Keeping the forest healthy through thinning costs about $600 per acre, but fighting a forest fire can cost nearly four times more. Additionally, rather than going up in smoke, thinned material can be used for wood products and biofuels. The thinning helps the watershed store more water and limits erosion, which fills up reservoirs and streams with silt from the flash floods on mountains with no vegetation to hold the water back. It also helps maintain the mountain ecosystem and allows the snow to melt and filter into the ground water rather than evaporating from the branches, reduces structure damage and insurance issues, and maintains the recreation economy.
So, why has the USFS fought the citizens of Otero County, who want what is best for their community? Why were Congressman Steve Pearce and county commissioners threated with incarceration if they cut the tress as planned? Like “Why is the EPA fighting farmers?” answers to these questions remain left to our imagination.
What we do know is that on Saturday, September 17, the Otero Country Tree Party put the Forest Service on notice. They did not ask permission; they realigned the government and took back their right to manage the lands owned by the state and county. The 1976 Federal Land Policy and Management Act requires that the lands be managed in coordination with the state and local governments and New Mexico state law gives local sovereignty over public lands.
New Mexico Governor Susana Martinez supports the county’s efforts but could not attend because of the state’s special legislative session going on at the same time. A letter from Lt. Governor John Sanchez was read at the rally before the tree cutting ceremony.
The Sheriff’s Department had an obvious presence with a SWAT vehicle and riot gear. But the only trouble was a lone environmentalist holding up a sign in opposition of the tree cutting efforts.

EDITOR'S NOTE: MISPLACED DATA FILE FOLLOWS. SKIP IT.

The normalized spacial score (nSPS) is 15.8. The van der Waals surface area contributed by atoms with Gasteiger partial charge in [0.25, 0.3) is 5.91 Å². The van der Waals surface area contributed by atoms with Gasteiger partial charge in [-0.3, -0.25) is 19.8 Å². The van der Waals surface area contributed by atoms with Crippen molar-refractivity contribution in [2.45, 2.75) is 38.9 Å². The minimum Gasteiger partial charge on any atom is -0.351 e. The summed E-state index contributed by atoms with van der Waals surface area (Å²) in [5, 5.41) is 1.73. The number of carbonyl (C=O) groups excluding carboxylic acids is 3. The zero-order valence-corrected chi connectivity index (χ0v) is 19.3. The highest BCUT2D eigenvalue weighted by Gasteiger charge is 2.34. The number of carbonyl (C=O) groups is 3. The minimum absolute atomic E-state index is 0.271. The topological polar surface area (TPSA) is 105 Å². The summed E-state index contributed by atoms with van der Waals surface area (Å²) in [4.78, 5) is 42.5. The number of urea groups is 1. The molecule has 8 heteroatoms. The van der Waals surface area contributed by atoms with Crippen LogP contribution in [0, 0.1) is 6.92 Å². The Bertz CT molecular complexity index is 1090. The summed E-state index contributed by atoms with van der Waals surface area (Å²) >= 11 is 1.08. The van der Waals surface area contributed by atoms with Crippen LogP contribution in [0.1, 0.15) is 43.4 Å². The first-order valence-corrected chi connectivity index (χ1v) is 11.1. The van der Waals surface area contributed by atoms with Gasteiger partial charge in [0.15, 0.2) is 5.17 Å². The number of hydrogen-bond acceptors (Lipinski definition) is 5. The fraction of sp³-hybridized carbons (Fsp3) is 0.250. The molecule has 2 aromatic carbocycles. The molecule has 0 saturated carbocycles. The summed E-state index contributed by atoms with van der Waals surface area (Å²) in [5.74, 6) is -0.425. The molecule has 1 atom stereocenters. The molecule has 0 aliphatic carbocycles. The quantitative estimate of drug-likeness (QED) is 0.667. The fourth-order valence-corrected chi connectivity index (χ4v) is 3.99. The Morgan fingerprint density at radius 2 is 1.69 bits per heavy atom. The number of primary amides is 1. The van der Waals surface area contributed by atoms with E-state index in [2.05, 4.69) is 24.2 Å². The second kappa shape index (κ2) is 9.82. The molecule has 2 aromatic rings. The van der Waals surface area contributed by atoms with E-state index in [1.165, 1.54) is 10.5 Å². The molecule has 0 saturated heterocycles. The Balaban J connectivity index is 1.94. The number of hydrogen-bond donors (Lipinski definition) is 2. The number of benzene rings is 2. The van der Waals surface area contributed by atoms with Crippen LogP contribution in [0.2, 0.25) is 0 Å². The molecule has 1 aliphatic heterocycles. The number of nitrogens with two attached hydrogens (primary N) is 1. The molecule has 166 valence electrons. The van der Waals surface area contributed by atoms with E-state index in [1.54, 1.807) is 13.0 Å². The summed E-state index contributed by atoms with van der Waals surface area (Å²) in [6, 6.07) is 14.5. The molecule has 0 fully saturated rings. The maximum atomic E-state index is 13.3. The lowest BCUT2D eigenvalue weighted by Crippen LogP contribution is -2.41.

While the “Tree Party” on Saturday was largely symbolic, it let the Forest Service know the County is serious. If the Forest Service doesn’t follow through with the Emergency Forest Management Plan the County has drawn up, the County will have no choice but to move forward on its own. The actions taken by the Otero County Commissioners are being watched closely by the National Association of Counties.
The Otero Country Tree Party has worked to stay within the law and asked people to leave their pitchforks and chainsaws at home. The trees were cut by professionals, who safely dropped them, as a cheering public looked on. Congressman Steve Pearce cut the first tree under the direct supervision of the professionals. The Tree Party supporters then helped clean up—doing what the USFS should be doing.
The Otero County Commissioners believe that in addition to saving lives and property through reducing the fire danger, their Emergency Forest Management Plan can provide as many as 1,000 jobs for the local communities. Chairman Rardin said: “We are just trying to fix our problem. This is what America wants.”
The Otero County Tree Party is a movement that could change the nation as other counties realign the government by putting them back where they belong.